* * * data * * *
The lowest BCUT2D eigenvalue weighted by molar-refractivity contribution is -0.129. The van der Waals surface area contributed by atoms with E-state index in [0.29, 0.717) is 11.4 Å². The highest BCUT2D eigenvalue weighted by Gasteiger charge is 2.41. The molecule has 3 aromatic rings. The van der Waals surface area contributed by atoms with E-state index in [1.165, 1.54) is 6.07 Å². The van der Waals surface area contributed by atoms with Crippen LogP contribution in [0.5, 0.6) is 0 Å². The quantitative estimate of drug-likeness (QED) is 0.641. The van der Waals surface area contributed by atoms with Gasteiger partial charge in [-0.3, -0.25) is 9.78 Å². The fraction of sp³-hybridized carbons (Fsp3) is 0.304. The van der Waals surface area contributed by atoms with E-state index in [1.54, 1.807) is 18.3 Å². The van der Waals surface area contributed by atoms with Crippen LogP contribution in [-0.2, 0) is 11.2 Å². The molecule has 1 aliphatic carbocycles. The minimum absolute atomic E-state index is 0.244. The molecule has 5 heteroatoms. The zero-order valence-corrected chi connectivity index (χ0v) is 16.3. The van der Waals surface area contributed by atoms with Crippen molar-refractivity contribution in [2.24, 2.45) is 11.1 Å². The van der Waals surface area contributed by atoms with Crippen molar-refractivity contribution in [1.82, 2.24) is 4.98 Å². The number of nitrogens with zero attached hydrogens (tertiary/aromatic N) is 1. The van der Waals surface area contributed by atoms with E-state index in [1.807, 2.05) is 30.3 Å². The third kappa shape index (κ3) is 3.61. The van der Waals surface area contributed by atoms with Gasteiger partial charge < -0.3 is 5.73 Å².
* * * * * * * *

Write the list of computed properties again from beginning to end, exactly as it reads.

The lowest BCUT2D eigenvalue weighted by molar-refractivity contribution is -0.129. The van der Waals surface area contributed by atoms with E-state index in [0.29, 0.717) is 11.4 Å². The highest BCUT2D eigenvalue weighted by Gasteiger charge is 2.41. The molecule has 3 aromatic rings. The van der Waals surface area contributed by atoms with E-state index in [1.165, 1.54) is 6.07 Å². The van der Waals surface area contributed by atoms with Crippen LogP contribution in [0.5, 0.6) is 0 Å². The quantitative estimate of drug-likeness (QED) is 0.641. The van der Waals surface area contributed by atoms with Gasteiger partial charge in [-0.3, -0.25) is 9.78 Å². The fraction of sp³-hybridized carbons (Fsp3) is 0.304. The van der Waals surface area contributed by atoms with E-state index in [1.54, 1.807) is 18.3 Å². The van der Waals surface area contributed by atoms with Crippen LogP contribution in [-0.2, 0) is 11.2 Å². The molecule has 1 aliphatic carbocycles. The minimum absolute atomic E-state index is 0.244. The molecule has 5 heteroatoms. The zero-order valence-corrected chi connectivity index (χ0v) is 16.3. The van der Waals surface area contributed by atoms with Crippen molar-refractivity contribution in [2.24, 2.45) is 11.1 Å². The van der Waals surface area contributed by atoms with Crippen molar-refractivity contribution in [1.82, 2.24) is 4.98 Å². The number of nitrogens with zero attached hydrogens (tertiary/aromatic N) is 1. The van der Waals surface area contributed by atoms with E-state index in [1.807, 2.05) is 30.3 Å². The third kappa shape index (κ3) is 3.61. The van der Waals surface area contributed by atoms with Gasteiger partial charge < -0.3 is 5.73 Å².